I was all set to write something about delayed gratification and how it figures largely in what I do as a travel agent as well as in my life these days; but then I realized that what I really want to talk about is the gratification that is promised and never arrives. Not delayed, but nonexistent. It’s all about the expectations that we (and our clients) have—however realistic or unrealistic.
Last month, a friend of mine put me in contact with a person who was considering getting into the travel business as an agent. She’s done quite a bit of globetrotting herself and loved it, so she thought that it might be gratifying to help other people explore the world as well. She asked me what sort of challenges she might expect from clients. I told her the usual stories about how they won’t be as geographically knowledgeable, how they will expect cruises to operate from land-locked cities, and how they will expect that she will be willing to offer bargain-basement pricing in order to get their business away from larger retailers.
Clients have expectations that come from interesting places: certain message-boards, online retailers, and advertisements from cruise lines themselves. The odds are stacked against us it seems. It is difficult to give the best service with an un-level playing field and mixed messages. It becomes even more frustrating when vendors tout a philosophy of standing with and supporting their “travel partners;” yet not following through with those promises.
I won’t name names, but there is a particular cruise line that seems to give a lot of lip service to their support of travel agents, and has repeatedly fallen down on those promises… as recently as last week. Even more frustrating to me, is the fact that this is a cruise line that I used to love selling. Unfortunately, each time I have contact with them in a professional capacity other than simply booking something on their website, I’ve come away feeling disappointed. They can’t follow through or be truthful with simple things, like where their seminars are located (NYC and New Jersey may be neighbors, but they’re definitely not the same place), or make sure that there’s enough cookies for everyone during a break that’s specifically focused around coffee and cookies, and because of this, I can’t have faith that they’ll come through on the promises that they make to my clients. My confidence in this particular vendor has been fleeting quite a bit in the past year, but it has served as a great example in one aspect: I never want my clients to feel that way about me.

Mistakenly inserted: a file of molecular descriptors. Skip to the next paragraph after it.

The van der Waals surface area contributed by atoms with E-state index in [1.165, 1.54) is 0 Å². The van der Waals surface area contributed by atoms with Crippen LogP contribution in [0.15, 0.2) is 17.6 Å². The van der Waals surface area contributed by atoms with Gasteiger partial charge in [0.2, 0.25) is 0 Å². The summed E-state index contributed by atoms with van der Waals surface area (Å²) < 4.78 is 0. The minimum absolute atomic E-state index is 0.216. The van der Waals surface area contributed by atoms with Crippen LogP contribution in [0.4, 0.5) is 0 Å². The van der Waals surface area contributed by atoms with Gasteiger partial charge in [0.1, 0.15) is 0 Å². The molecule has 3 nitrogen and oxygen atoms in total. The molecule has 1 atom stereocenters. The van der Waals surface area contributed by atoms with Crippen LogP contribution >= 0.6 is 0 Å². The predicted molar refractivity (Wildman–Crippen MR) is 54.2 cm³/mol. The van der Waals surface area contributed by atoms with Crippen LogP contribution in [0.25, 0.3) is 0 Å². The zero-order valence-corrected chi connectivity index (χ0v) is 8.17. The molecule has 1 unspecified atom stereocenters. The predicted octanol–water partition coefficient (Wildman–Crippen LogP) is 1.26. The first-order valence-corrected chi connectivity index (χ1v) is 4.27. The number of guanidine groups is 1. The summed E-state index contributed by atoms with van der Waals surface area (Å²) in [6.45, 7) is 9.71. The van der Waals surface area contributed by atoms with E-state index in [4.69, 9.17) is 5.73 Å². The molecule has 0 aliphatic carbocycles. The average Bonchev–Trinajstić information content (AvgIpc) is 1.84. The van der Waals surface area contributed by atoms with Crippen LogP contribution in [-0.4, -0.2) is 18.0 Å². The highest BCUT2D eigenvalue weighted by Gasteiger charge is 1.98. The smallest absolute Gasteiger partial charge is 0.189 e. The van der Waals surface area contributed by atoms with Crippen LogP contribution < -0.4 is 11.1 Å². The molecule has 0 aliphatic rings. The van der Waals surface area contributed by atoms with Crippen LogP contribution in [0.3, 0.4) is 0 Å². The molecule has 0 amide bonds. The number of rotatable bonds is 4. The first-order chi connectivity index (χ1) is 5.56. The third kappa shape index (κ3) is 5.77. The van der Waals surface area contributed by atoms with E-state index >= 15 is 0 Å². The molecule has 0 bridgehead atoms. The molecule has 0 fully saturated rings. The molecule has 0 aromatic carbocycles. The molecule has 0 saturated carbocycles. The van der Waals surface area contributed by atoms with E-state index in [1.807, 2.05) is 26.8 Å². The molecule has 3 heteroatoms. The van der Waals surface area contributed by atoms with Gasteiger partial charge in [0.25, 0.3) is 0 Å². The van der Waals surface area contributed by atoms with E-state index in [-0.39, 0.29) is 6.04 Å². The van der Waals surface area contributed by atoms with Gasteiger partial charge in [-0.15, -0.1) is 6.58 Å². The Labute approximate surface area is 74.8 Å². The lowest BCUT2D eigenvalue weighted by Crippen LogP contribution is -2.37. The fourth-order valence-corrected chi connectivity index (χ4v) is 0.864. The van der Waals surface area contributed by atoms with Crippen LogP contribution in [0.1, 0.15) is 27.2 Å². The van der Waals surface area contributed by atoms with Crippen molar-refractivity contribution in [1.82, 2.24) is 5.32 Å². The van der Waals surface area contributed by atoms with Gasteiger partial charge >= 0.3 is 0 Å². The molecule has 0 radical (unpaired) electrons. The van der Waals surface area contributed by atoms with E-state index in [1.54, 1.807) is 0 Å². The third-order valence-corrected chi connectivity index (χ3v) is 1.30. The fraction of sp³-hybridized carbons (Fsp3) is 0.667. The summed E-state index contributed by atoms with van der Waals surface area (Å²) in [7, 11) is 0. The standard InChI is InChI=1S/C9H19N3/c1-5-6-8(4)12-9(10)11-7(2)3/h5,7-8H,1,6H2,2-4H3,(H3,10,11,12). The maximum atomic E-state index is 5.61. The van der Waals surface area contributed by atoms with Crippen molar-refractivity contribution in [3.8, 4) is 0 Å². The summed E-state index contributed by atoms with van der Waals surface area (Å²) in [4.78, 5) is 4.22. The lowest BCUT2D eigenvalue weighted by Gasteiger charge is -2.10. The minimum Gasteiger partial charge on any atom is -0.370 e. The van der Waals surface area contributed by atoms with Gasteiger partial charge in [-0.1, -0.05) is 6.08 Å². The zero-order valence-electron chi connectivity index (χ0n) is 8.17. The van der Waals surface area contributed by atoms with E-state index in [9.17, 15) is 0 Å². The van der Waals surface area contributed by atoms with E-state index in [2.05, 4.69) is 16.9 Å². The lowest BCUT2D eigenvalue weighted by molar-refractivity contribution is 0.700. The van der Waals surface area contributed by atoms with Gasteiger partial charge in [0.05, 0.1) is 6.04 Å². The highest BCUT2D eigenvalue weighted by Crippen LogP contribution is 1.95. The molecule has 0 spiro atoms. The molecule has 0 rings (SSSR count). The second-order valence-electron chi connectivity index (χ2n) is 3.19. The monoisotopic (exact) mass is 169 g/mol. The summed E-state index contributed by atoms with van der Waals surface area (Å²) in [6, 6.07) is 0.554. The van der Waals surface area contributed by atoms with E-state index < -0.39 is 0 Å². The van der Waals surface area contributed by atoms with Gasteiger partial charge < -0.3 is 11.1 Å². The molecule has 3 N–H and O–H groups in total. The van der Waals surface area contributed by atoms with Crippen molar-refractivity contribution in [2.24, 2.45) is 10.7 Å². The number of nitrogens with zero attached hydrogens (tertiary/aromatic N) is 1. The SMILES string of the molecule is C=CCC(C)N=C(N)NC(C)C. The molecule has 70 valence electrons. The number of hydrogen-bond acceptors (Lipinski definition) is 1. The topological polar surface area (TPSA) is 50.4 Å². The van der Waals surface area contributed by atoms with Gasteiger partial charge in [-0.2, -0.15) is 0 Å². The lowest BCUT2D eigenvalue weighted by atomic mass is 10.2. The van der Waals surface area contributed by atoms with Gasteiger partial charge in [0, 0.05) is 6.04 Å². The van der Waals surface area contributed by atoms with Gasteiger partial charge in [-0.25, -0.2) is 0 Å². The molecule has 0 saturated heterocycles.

It is great to have confidence in your product or service, but it is even greater to under-promise and over-deliver. When a client comes to me, no matter what their expectations, I want them to come away with the feeling that their expectations have not only been met, but also exceeded. I want them to feel as though they have dealt with a professional, one that they would be comfortable dealing with again, or recommending to their friends. I would never want a client to come away with the same bitter taste in their mouth as I had when leaving the seminar last week. It may seem petty and the devil may be in the details, but it all starts out with the little things. Getting the little things right sets the tone and helps manage expectations. Done right, it will keep them coming back for more.
As for me….well, I seem to have a strong craving for cookies.
Crickett Lancaster is the owner of the home-based agency Go Away! in Brooklyn, NY. She’s an avid knitter, a karaoke fiend, and loves the freedom of being able to work in her pajamas if she so chooses. She occasionally posts travel-related rants and reviews at http://www.crickett.net, and can also be found on Facebook or email.